Carnival Corporation & Plc (CCL) reports second quarter 2020 earnings in Wednesday's pre-market, with Wall Street analysts expecting a loss of $1.76 per share on just $737.8 million in revenue. The stock charged higher after the cruise liner missed estimates by a wide margin in March, at the end of a ferocious decline that relinquished nearly 85% of its value in just two months. The company suspended guidance at that time, advising that it couldn't provide a second quarter or fiscal year forecast due to COVID-19, which has forced cruise line shutdowns all across the globe.
Refinancing and a secondary offering have kept the devil from Carnival's door, extending its capacity to withstand revenue loss into the fourth quarter. The company has reported a sizable improvement in bookings since March, but generous cancellation policies increase the risk that customers will demand refunds if the current infection uptick marks the start of a dreaded "second wave." The company is unlikely to secure additional financing if that happens, raising the odds for bankruptcy.
The stock posted a three-month high last week and turned tail with broad benchmarks, giving up eight points in just three sessions. So far at least, the recovery wave has failed to reach the 200-day exponential moving average (EMA), which was broken on heavy volume in January. The pullback has now reached the 50-day EMA in the mid-teens, which was remounted in May. Buying interest and short covering have surged during the quarter, lifting accumulation readings to all-time highs.
CCL Long-Term Chart (1990 – 2020)
The stock rocketed higher in the 1990s, with growth underpinned by the fall of communism and opening of new tourist venues. It split twice during a dramatic ascent from the single digits into the low $50s, topping out in the second quarter of 1999. Price action completed a head and shoulders breakdown in February 2000, generating a vertical decline that found support in the upper teens in the second quarter.
Successful tests in 2001 and 2003 completed a triple bottom reversal, ahead of renewed upside during the mid-decade bull market. The rally finally completed a round trip into the 1999 high in 2004, triggering a 2005 advance into the upper $50s, followed by a failed breakout and downtrend that accelerated during the 2008 economic collapse. Selling pressure undercut the low posted at the start of the decade before ending at an 11-year low in November.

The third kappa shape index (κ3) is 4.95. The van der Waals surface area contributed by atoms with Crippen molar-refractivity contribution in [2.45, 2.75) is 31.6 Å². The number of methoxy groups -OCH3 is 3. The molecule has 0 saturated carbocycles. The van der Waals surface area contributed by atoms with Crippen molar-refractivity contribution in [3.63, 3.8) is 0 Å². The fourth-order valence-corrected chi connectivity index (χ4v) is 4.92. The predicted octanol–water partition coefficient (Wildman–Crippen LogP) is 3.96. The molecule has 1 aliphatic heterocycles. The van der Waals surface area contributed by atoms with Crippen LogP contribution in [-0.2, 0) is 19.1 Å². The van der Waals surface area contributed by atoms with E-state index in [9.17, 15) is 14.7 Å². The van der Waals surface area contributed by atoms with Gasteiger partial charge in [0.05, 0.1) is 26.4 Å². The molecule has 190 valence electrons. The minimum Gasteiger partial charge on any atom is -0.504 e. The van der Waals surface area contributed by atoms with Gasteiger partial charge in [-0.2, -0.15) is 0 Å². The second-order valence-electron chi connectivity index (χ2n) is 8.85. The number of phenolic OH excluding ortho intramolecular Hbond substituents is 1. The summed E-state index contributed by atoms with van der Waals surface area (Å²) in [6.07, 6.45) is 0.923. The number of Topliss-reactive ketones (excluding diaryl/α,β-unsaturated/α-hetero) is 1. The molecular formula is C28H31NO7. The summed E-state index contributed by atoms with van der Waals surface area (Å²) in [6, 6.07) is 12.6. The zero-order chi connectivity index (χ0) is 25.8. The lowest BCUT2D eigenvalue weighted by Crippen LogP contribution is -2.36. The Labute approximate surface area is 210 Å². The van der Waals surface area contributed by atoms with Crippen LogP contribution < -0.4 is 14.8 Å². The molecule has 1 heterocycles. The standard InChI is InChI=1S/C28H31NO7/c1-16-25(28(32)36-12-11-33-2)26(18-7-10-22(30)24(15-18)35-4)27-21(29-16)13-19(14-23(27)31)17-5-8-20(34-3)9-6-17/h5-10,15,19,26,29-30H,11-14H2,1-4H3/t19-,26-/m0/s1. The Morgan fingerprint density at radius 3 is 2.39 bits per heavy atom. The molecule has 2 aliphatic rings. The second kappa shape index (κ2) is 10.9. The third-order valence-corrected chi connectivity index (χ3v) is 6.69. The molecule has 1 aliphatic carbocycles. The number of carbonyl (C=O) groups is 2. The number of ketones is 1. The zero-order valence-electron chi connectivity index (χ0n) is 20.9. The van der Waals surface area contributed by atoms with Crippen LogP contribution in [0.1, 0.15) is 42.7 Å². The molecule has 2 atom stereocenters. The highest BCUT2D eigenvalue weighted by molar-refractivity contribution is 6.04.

A choppy two-legged recovery wave completed a 100% retracement into the 2005 high in the first quarter of 2017, yielding an immediate breakout that posted an all-time high at $72.70 in January 2018. Trade war fears than undermined buying interest, contributing to a steady slide that initially ended at 2016 support in October 2019. The stock ticked higher into year end, reversing just above $50 and pulling back into February, when the bottom dropped out.
The downdraft broke the 200-month EMA, establishing heavy resistance near $40, and then sliced through the 2001 to 2003 triple bottom before landing on a 27-year low in the single digits. The stock has bounced back above broken support in the past three months but is trading perilously close to that contested level, raising the odds that it will resume the downtrend. In addition, the monthly stochastic oscillator has refused to cooperate with bulls, failing to enter a strong buy cycle.
CCL Short-Term Chart (2018 – 2020)
The on-balance volume (OBV) accumulation-distribution indicator plummeted to a multi-decade low during the first quarter decline and turned sharply higher, zooming to an all-time high in April. It has added to upside since that time, generating a bullish divergence with slumping price. However, OBV could be flawed in this case due to a $1.25 billion public equity offering and historic short covering by bears caught at the bottom of the decline.
The short-term uptick reversed at the .386 Fibonacci retracement level last week, highlighting resistance in the mid-$20s. It still hasn't filled the March 9 gap or reached the 200-day EMA, which is dropping through the .50 retracement. In turn, this suggests that the stock will have a hard time mounting the upper $20s while downside risk intensifies, raising the odds for a critical test at the March low. A break of that level could be catastrophic, setting the stage for potential bankruptcy.
The Bottom Line
Carnival reports earnings this week, with low expectations raising the odds for a buy-the-news reaction. However, the long-term outlook remains highly bearish, with the potential for company-crushing revenue losses.
Disclosure: The author held no positions in the aforementioned securities at the time of publication.